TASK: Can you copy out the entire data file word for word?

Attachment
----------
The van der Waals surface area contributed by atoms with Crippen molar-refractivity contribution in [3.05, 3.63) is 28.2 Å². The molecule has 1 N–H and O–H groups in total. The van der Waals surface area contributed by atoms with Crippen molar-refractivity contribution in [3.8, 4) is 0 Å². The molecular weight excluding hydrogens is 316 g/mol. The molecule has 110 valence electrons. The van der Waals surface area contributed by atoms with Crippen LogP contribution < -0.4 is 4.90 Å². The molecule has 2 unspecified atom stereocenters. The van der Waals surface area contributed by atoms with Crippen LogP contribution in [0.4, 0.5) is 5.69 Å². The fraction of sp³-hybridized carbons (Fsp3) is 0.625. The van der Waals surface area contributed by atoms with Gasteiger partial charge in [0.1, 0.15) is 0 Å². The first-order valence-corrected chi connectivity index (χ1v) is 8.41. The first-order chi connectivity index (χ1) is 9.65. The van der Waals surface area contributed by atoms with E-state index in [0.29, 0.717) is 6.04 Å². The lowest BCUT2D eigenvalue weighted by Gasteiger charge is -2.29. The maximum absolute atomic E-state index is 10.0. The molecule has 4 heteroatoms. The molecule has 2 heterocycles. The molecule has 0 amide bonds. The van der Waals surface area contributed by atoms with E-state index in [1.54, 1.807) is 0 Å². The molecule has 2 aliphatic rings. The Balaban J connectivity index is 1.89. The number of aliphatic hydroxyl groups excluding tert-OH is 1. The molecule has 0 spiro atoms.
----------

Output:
The van der Waals surface area contributed by atoms with Crippen molar-refractivity contribution in [3.05, 3.63) is 28.2 Å². The molecule has 1 N–H and O–H groups in total. The van der Waals surface area contributed by atoms with Crippen molar-refractivity contribution in [3.8, 4) is 0 Å². The molecular weight excluding hydrogens is 316 g/mol. The molecule has 110 valence electrons. The van der Waals surface area contributed by atoms with Crippen LogP contribution < -0.4 is 4.90 Å². The molecule has 2 unspecified atom stereocenters. The van der Waals surface area contributed by atoms with Crippen LogP contribution in [0.4, 0.5) is 5.69 Å². The fraction of sp³-hybridized carbons (Fsp3) is 0.625. The van der Waals surface area contributed by atoms with Gasteiger partial charge in [0.1, 0.15) is 0 Å². The first-order valence-corrected chi connectivity index (χ1v) is 8.41. The first-order chi connectivity index (χ1) is 9.65. The van der Waals surface area contributed by atoms with E-state index in [0.29, 0.717) is 6.04 Å². The lowest BCUT2D eigenvalue weighted by Gasteiger charge is -2.29. The maximum absolute atomic E-state index is 10.0. The molecule has 4 heteroatoms. The molecule has 2 heterocycles. The molecule has 0 amide bonds. The van der Waals surface area contributed by atoms with E-state index in [1.54, 1.807) is 0 Å². The molecule has 2 aliphatic rings. The Balaban J connectivity index is 1.89. The number of aliphatic hydroxyl groups excluding tert-OH is 1. The molecule has 0 spiro atoms.